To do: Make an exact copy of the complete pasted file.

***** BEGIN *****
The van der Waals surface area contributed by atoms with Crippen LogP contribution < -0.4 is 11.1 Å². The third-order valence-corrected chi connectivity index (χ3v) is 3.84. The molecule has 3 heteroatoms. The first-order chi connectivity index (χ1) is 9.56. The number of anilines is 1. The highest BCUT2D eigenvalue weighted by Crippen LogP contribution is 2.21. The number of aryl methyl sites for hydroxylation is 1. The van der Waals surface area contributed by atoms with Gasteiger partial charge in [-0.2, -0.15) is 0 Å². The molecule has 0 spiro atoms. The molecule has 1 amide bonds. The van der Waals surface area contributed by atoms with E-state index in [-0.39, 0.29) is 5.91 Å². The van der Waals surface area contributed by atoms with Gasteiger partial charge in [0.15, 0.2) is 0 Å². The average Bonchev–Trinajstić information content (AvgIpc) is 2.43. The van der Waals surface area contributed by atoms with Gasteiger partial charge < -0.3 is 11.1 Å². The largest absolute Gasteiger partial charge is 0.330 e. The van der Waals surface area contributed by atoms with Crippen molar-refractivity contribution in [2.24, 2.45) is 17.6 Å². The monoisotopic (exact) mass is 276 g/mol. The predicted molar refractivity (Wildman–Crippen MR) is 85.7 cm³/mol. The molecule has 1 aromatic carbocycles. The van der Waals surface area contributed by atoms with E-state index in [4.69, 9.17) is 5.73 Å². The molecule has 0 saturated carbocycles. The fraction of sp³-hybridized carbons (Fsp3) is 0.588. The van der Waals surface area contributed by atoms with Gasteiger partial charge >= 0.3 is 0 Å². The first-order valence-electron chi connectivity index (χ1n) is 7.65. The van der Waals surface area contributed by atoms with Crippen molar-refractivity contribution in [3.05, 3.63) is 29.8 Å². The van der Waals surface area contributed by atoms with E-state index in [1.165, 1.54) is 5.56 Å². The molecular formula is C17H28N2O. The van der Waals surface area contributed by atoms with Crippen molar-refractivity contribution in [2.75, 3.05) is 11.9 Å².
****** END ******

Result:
The van der Waals surface area contributed by atoms with Crippen LogP contribution < -0.4 is 11.1 Å². The third-order valence-corrected chi connectivity index (χ3v) is 3.84. The molecule has 3 heteroatoms. The first-order chi connectivity index (χ1) is 9.56. The number of anilines is 1. The highest BCUT2D eigenvalue weighted by Crippen LogP contribution is 2.21. The number of aryl methyl sites for hydroxylation is 1. The van der Waals surface area contributed by atoms with Gasteiger partial charge in [-0.2, -0.15) is 0 Å². The molecule has 0 spiro atoms. The molecule has 1 amide bonds. The van der Waals surface area contributed by atoms with E-state index in [-0.39, 0.29) is 5.91 Å². The van der Waals surface area contributed by atoms with Gasteiger partial charge in [0.15, 0.2) is 0 Å². The average Bonchev–Trinajstić information content (AvgIpc) is 2.43. The van der Waals surface area contributed by atoms with Gasteiger partial charge < -0.3 is 11.1 Å². The largest absolute Gasteiger partial charge is 0.330 e. The van der Waals surface area contributed by atoms with Crippen molar-refractivity contribution in [2.24, 2.45) is 17.6 Å². The monoisotopic (exact) mass is 276 g/mol. The predicted molar refractivity (Wildman–Crippen MR) is 85.7 cm³/mol. The molecule has 1 aromatic carbocycles. The van der Waals surface area contributed by atoms with E-state index in [4.69, 9.17) is 5.73 Å². The molecule has 0 saturated carbocycles. The fraction of sp³-hybridized carbons (Fsp3) is 0.588. The van der Waals surface area contributed by atoms with Gasteiger partial charge >= 0.3 is 0 Å². The first-order valence-electron chi connectivity index (χ1n) is 7.65. The van der Waals surface area contributed by atoms with Crippen molar-refractivity contribution in [3.05, 3.63) is 29.8 Å². The van der Waals surface area contributed by atoms with E-state index in [1.165, 1.54) is 5.56 Å². The molecular formula is C17H28N2O. The van der Waals surface area contributed by atoms with Crippen molar-refractivity contribution in [2.75, 3.05) is 11.9 Å².